June 14, 2024

Fashion Design

Fashion Designs that Enlighten the Soul.

West Africa’s fashion designers are world leaders when it comes to producing sustainable clothes

5 min read

Every few weeks global fast fashion brands mass produce their latest clothing, pumping out garments to be sold around the world. There is growing criticism that it’s socially irresponsible to produce such large volumes of clothes so often. It leads to surplus and waste that takes a toll on the environment. And by requiring new styles so often it also stifles designers’ creativity in an industry that thrives on it.

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Ultra-fast fashion is a disturbing trend undermining efforts to make the whole industry more sustainable

Sustainable fashion means clothes being produced and consumed in ways that are socially responsible. But the conversation about sustainable fashion has centered mainly on the western and Asian fashion industries. Africa is discussed only as the dumping ground for the tonnes of disposable and secondhand clothes produced by fast fashion brands. My study bridges this gap by showing how fashion designers in west Africa produce their work.

Prèt-a-porter (ready-to-wear) clothing is mass produced by fashion houses – as opposed to couture that is made to measure. West African fashion designers produce what I have termed customised prèt-a-porter – a limited-edition ready-to-wear model that creates the latest fashions in measured volumes.

This is a model for sustainable fashion that allows more space for creativity and innovation and also uses environmentally friendly laundry measures to ensure the long lifespan of clothes.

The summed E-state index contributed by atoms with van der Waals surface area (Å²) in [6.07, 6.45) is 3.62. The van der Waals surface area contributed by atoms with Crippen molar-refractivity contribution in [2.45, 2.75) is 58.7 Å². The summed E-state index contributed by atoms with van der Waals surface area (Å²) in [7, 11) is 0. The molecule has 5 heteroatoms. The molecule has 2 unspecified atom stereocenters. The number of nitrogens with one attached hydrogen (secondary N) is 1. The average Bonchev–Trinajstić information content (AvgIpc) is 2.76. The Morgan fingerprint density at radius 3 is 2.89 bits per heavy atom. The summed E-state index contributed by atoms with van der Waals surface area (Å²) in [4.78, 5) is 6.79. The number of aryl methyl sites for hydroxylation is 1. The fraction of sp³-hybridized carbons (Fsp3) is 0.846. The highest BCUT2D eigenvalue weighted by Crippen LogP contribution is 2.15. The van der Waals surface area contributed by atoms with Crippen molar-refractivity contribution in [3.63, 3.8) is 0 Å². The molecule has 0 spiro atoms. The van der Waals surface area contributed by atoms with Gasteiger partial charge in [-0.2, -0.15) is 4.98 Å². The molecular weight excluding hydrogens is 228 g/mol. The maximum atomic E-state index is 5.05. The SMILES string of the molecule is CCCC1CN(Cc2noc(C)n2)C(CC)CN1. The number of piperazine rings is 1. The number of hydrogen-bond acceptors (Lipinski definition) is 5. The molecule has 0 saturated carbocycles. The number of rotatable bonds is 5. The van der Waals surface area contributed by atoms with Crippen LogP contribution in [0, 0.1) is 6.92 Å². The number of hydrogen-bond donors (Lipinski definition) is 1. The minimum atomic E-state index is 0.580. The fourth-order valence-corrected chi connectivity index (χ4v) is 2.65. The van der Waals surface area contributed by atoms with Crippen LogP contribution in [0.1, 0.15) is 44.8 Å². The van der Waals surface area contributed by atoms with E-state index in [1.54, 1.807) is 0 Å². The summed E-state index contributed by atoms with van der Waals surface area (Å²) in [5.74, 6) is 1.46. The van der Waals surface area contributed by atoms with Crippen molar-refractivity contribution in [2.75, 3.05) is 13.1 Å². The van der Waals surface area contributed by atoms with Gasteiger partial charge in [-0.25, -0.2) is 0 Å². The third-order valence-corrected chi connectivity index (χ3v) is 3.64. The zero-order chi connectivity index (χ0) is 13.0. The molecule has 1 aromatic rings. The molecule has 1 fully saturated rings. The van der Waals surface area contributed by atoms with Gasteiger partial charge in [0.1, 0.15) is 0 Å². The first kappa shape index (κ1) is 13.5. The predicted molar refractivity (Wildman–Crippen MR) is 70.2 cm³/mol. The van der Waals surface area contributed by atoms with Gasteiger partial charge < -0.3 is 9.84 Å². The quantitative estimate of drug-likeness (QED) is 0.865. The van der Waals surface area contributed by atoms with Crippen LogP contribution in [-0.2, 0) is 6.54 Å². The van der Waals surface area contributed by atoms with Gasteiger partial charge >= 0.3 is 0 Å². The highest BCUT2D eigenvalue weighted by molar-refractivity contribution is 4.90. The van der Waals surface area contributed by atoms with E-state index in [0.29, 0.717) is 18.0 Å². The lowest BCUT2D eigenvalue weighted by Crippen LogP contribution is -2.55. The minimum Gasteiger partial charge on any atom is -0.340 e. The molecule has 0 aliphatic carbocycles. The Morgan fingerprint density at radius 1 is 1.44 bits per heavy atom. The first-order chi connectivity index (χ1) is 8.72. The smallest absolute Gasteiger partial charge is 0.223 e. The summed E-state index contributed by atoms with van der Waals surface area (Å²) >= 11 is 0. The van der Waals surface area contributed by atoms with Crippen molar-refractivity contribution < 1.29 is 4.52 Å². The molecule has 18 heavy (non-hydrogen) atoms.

Customised ready-to-wear fashion

Fashion from Africa has attained global recognition thanks to the creativity of today’s designers. However, very little is known about how the production strategy they use contributes to sustainable fashion.

Designers in Africa are likely to face economic, social, and political challenges that limit production and efficiency in the industry. However, many of the designers in my west African study turned these challenges on their head: while the market limits the possibilities of scaling up production, it in effect endorses innovative sustainable fashion practices.

But west Africa’s contribution to sustainable fashion is not just shaped by what the market won’t allow. As I find in my study, designers are also guided by the socio-cultural milieu of the fashion consumption in the cities where they live. Designers tap into this culture and grow it.

Huge piles of clothing forms mountains that people wade through as they look through the garments.
Secondhand clothes at the Kantamanto Market in Accra, Ghana.
Nipah Dennis/AFP/Getty Images

I found that the factors that shape fashion consumption in west Africa include the need to produce clothes that assert social and economic status (exclusivity), the ability to make designs that are not easily replicated (uniqueness), and the creativity to project the personality of each client in the clothes (individuality). While these needs can easily be met through bespoke production, applying them to the kind of ready-to-wear mass production done by fast fashion brands in the west is challenging. Not so with west Africa’s customised prèt-a-porter fashion model.

West African designers offer a much wider variety of creative designs compared to the homogenised designs of fast fashion brands. Most release collections only twice a year – summer and winter – instead of every two weeks like western fast fashion brands. By producing collections less often, west African designers can invest time in creating innovative designs.